CHRISTMAS BOXES were sent by the royal family to Boer and Great War servicemen and will be familiar to many readers. They were forwarded to South Africa by Queen Victoria in 1900 and Queen Alexandra two years later, and, most famously, by Princess Mary to troops in 1914.
Boxes from the queens contained chocolates, while the ‘Princess Box’ contained a Christmas card, a picture of the princess and usually cigarettes.
The boxes have been considered ‘collectables’ almost since the day they were sent. Auction houses and dealers see them frequently – usually bracketing them at £20-£50.
But did you know The Courier’s most distinguished editor, John Mitchell, had a hand in selling one of the first to be offered at auction? Mitchell, who edited this paper from 1888, rose to become president of the British Institute of Journalists and welcomed that body to Dundee for its gathering in 1911.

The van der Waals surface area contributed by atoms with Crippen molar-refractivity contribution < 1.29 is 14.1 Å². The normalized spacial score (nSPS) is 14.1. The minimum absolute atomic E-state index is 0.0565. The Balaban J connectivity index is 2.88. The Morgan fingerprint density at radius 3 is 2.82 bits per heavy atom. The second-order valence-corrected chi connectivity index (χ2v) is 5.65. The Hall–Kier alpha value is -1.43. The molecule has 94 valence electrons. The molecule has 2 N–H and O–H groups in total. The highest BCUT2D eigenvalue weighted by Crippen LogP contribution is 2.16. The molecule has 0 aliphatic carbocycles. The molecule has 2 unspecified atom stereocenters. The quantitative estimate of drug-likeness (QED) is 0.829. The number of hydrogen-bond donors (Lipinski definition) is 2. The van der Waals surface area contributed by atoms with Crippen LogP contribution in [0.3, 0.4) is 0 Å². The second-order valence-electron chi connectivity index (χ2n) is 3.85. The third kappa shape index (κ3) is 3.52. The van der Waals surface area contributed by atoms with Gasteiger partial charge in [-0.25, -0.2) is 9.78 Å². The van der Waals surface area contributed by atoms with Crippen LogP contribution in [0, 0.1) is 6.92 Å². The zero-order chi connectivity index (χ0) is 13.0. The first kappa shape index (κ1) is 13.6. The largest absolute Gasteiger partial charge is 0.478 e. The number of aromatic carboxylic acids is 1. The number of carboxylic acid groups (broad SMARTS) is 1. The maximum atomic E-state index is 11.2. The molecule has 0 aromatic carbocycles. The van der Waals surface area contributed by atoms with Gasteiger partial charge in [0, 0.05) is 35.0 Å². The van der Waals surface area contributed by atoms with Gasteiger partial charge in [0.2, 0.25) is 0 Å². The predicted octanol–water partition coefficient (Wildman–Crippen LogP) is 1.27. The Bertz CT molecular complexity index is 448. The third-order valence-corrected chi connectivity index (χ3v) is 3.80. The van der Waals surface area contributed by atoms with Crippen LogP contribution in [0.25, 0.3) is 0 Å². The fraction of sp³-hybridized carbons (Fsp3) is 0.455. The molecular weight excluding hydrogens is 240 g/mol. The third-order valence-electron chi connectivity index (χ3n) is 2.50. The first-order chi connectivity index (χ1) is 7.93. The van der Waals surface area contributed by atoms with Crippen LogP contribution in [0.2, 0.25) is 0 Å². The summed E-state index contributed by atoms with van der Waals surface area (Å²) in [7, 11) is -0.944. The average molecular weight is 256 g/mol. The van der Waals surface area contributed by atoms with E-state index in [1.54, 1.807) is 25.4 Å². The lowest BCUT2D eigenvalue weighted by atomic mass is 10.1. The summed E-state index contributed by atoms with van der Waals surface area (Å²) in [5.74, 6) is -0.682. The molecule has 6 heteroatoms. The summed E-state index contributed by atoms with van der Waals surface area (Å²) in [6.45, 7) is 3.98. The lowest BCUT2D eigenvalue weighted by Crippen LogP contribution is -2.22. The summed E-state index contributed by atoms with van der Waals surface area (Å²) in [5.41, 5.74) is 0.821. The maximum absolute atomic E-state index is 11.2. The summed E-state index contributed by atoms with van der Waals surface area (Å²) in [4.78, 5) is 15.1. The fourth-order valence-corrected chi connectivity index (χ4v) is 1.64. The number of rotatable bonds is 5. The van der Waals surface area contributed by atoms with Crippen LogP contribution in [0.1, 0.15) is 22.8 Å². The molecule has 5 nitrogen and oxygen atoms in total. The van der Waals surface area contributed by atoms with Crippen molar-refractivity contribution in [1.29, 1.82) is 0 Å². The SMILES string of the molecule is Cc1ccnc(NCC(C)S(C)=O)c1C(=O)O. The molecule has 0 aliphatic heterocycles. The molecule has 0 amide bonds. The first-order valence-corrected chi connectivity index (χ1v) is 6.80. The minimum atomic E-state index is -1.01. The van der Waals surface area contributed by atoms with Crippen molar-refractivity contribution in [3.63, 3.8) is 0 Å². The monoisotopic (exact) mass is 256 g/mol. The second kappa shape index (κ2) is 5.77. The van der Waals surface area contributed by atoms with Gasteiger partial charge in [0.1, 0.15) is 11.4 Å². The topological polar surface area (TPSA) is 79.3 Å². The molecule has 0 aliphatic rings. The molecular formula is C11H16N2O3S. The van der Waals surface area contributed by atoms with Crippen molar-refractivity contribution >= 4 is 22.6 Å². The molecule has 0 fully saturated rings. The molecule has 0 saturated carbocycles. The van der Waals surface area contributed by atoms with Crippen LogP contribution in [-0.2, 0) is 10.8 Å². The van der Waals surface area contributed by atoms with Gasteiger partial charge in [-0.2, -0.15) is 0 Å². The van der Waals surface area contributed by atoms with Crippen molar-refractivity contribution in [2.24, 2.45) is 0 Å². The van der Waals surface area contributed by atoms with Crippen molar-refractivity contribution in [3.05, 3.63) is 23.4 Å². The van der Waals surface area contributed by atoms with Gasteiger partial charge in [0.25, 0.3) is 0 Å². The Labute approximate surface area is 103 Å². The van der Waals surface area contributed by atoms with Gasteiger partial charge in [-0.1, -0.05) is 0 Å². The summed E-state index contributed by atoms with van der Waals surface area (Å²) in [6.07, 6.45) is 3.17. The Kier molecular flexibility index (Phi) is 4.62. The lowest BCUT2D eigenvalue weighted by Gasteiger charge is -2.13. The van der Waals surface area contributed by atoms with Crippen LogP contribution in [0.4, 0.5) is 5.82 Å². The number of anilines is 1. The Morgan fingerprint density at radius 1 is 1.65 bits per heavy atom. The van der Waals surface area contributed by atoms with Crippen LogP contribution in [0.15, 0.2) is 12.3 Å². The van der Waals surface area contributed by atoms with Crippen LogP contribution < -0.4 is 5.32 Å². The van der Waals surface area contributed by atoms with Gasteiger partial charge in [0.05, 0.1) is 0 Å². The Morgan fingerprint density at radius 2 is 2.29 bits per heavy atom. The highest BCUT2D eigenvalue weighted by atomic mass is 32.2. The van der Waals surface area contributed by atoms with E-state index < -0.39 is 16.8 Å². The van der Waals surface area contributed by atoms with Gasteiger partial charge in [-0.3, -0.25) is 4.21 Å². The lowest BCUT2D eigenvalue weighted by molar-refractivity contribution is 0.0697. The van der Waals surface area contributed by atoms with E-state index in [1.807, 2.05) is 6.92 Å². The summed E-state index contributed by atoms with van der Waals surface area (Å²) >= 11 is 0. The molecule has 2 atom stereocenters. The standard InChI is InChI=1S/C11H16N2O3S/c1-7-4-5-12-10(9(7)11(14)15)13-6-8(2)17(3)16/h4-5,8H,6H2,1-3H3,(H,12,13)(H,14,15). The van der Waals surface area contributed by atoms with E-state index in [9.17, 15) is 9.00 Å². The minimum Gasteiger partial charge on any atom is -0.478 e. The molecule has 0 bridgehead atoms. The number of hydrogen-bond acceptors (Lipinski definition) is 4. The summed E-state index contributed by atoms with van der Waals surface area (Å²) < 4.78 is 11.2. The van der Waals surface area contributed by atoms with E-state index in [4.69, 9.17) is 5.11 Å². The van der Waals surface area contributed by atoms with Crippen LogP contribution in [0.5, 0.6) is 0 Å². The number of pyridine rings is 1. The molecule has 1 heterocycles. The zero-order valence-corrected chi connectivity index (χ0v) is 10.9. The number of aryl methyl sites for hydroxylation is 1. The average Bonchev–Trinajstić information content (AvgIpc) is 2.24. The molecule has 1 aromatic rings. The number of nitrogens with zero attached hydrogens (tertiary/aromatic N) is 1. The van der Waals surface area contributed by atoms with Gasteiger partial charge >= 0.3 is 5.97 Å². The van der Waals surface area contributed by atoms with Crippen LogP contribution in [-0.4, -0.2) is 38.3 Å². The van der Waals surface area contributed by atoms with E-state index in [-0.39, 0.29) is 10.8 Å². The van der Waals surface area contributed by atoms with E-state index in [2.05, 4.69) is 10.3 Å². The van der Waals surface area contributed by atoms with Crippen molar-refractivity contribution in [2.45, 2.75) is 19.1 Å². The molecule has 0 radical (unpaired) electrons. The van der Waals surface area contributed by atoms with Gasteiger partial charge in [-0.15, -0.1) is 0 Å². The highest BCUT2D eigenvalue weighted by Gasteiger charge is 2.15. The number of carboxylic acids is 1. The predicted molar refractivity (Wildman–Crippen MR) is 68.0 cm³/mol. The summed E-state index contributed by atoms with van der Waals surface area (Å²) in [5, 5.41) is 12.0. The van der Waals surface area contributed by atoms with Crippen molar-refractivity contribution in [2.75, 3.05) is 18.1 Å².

In the autumn of 1900, Mitchell arranged for a box of ‘Her Majesty’s Chocolate’ to be sold by auction on behalf of the wife and children of the soldier who originally received the box.
Like its owner, John Robertson from Lochee, the box had come under fire and suffered damage.
Promoted to corporal after a deed of bravery saved the life an officer, Robertson was later wounded, and when he fell from his horse the box fell with him, breaking two of the bars of chocolate.
The sale took place in the shadow of Queen Victoria’s Statue in Albert Square. The auctioneer solicited offers. There was a cry of “ten shillings” to start it off and eventually it was knocked down to a jute merchant for £11.
Picture: Queen Victoria’s Boer War box.